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Electromagnetics question for physicists/engineers

  1. Aug 7, 2014 #1
    I've been looking into electromagnet design and there is a certain principle/set of equations that are bothering me...

    (1) B = (kμ0Ni)/L

    (2) ø = BA

    Where;
    - ø = total magnetic flux (wb)
    - B = magnetic flux density (wb/m2)

    I am trying to solve for an optimum cross sectional area of core material in a solenoid, however according to these equations flux density (field strength) is not proportional to cross sectional area. So in theory you could keep increasing the diameter of your core material to increase the total flux with all other variables staying constant.

    I would have thought that total flux was a conserved quantity with flux density reducing with increased area. This does not seem to be the case, and makes little sense.

    As a physical analogy, it seems like having a material of constant density and increasing the volume to increase the mass... breaking every rule in the book!


    I may well be missing something somewhere along the way, if you could advise as to a solution to my cross sectional 'core area' problem that'd be great.
     
  2. jcsd
  3. Aug 7, 2014 #2

    Simon Bridge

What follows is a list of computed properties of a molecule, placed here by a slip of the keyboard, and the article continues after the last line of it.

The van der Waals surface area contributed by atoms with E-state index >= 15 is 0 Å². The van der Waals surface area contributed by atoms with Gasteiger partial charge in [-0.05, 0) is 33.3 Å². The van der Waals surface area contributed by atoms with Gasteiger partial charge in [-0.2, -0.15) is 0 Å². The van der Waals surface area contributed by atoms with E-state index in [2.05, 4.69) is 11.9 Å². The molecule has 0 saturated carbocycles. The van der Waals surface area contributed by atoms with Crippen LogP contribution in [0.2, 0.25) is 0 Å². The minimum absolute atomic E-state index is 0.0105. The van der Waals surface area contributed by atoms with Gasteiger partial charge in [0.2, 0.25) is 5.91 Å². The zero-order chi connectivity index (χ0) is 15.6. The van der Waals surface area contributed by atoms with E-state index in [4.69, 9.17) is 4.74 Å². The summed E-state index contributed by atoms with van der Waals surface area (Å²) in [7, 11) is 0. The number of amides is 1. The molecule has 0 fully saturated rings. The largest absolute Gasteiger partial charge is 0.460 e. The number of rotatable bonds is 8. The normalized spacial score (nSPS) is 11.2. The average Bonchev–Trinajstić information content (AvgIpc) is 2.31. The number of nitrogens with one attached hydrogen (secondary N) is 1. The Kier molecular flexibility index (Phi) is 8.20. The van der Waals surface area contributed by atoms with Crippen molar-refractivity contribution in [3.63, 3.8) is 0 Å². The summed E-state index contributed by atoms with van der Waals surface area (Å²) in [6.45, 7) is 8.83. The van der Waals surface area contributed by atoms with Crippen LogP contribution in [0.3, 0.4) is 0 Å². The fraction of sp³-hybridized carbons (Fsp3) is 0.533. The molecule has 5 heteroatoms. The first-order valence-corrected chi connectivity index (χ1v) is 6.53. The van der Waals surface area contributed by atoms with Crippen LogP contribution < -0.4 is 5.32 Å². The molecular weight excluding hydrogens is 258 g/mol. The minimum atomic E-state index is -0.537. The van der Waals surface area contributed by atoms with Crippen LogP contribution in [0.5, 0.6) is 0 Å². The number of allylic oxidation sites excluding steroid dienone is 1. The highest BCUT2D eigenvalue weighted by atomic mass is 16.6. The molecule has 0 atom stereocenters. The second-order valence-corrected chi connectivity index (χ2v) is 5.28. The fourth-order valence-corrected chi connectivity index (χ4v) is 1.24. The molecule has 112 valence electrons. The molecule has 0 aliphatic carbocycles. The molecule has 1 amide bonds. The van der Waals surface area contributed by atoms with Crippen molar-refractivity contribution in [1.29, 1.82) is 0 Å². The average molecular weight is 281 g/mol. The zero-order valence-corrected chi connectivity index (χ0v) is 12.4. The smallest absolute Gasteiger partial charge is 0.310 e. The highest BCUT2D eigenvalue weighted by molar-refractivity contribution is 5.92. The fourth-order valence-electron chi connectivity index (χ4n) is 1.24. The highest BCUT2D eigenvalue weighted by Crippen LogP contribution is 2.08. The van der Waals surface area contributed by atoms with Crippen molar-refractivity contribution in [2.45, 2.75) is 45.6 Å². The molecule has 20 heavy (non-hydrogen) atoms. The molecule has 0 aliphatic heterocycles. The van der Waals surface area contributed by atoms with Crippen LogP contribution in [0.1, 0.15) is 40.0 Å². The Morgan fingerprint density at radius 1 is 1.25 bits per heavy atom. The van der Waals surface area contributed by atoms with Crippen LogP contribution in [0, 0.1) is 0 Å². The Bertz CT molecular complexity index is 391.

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    When you increase the crossectional area, you are increasing the length of wire in each loop too - giving more moving charges surrounding the area.

    [edit] sorry, had to step out for a bit... to continue.
    I realize that the circumference increases as L while area increases as L^2 - so including that idea into the argument suggests that flux density should depend (inversely) on the radius of the loops - which is what happens for a single loop.
    http://hyperphysics.phy-astr.gsu.edu/hbase/magnetic/curloo.html
    ... getting closer. Extend that line of thinking for a large number of loops ... the flux density will have an extra contribution from the number of loops - adding in an extra length dimension in the numerator.

    To really see what's going on, you need to do the derivation.
    http://hyperphysics.phy-astr.gsu.edu/hbase/magnetic/solenoid.html
     
    Last edited: Aug 7, 2014
  4. Aug 8, 2014 #3
    Thanks for your reply.

    I've already considered how coil length would increase with increased core diameter, but this only means that the flux density will remain constant at the surface of the core regardless of diameter. I have also done the derivations (several times!) and it still seems odd to me.

    Anyone got any suggestions/equations for core area???
     
  5. Aug 8, 2014 #4

    Simon Bridge

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    Well if it still seems odd after doing the maths, and after building one and measuring, then there is nothing we can do. You will just have to accept that it is odd.
     
  6. Aug 9, 2014 #5
    Perhaps some trail and error will yield some relationships. It does seem a bit of a grey area; I may have just found myself a topic for my research paper, cheers.
     
  7. Aug 9, 2014 #6

    Simon Bridge

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    You already have the relationships - you just find them odd.
    But if you have not done any experiments on this before, you should certainly do them.
    See if the magnetic field strength in the center of the solenoid (what the formula is for remember) depends on it's crossection area.
     
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